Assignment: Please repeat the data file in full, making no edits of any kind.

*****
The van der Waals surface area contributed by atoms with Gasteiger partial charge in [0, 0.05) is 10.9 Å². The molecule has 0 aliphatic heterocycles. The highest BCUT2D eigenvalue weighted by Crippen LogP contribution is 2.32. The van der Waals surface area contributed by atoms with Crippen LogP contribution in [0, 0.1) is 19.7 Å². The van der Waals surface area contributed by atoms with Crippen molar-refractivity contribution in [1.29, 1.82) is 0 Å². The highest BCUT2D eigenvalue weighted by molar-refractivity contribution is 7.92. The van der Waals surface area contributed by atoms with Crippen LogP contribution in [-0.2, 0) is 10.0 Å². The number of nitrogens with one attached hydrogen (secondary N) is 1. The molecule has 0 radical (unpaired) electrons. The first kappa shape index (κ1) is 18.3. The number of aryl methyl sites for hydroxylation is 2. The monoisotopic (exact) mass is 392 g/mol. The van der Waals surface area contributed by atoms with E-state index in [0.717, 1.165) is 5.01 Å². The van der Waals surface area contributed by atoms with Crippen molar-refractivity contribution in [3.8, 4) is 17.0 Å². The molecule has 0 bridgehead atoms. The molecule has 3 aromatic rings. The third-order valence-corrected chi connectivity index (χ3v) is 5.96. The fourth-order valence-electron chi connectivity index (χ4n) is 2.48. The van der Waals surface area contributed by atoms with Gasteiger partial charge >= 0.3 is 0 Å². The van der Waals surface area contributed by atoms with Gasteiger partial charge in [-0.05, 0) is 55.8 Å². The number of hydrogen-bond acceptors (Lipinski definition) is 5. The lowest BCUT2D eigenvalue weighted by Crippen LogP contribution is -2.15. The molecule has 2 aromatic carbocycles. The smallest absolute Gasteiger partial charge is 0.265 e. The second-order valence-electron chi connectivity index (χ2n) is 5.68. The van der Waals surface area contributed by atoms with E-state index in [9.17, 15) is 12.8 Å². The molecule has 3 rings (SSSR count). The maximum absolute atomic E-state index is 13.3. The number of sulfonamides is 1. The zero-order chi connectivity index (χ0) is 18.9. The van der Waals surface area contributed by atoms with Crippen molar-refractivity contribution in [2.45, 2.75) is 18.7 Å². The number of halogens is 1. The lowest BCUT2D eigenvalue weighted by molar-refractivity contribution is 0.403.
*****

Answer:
The van der Waals surface area contributed by atoms with Gasteiger partial charge in [0, 0.05) is 10.9 Å². The molecule has 0 aliphatic heterocycles. The highest BCUT2D eigenvalue weighted by Crippen LogP contribution is 2.32. The van der Waals surface area contributed by atoms with Crippen LogP contribution in [0, 0.1) is 19.7 Å². The van der Waals surface area contributed by atoms with Crippen molar-refractivity contribution in [1.29, 1.82) is 0 Å². The highest BCUT2D eigenvalue weighted by molar-refractivity contribution is 7.92. The van der Waals surface area contributed by atoms with Crippen LogP contribution in [-0.2, 0) is 10.0 Å². The number of nitrogens with one attached hydrogen (secondary N) is 1. The molecule has 0 radical (unpaired) electrons. The first kappa shape index (κ1) is 18.3. The number of aryl methyl sites for hydroxylation is 2. The monoisotopic (exact) mass is 392 g/mol. The van der Waals surface area contributed by atoms with E-state index in [0.717, 1.165) is 5.01 Å². The van der Waals surface area contributed by atoms with Crippen molar-refractivity contribution in [3.8, 4) is 17.0 Å². The molecule has 0 bridgehead atoms. The molecule has 3 aromatic rings. The third-order valence-corrected chi connectivity index (χ3v) is 5.96. The fourth-order valence-electron chi connectivity index (χ4n) is 2.48. The van der Waals surface area contributed by atoms with Gasteiger partial charge >= 0.3 is 0 Å². The van der Waals surface area contributed by atoms with Gasteiger partial charge in [-0.05, 0) is 55.8 Å². The number of hydrogen-bond acceptors (Lipinski definition) is 5. The lowest BCUT2D eigenvalue weighted by Crippen LogP contribution is -2.15. The molecule has 2 aromatic carbocycles. The smallest absolute Gasteiger partial charge is 0.265 e. The second-order valence-electron chi connectivity index (χ2n) is 5.68. The van der Waals surface area contributed by atoms with E-state index in [9.17, 15) is 12.8 Å². The molecule has 3 rings (SSSR count). The maximum absolute atomic E-state index is 13.3. The number of sulfonamides is 1. The zero-order chi connectivity index (χ0) is 18.9. The van der Waals surface area contributed by atoms with Crippen molar-refractivity contribution in [2.45, 2.75) is 18.7 Å². The number of halogens is 1. The lowest BCUT2D eigenvalue weighted by molar-refractivity contribution is 0.403.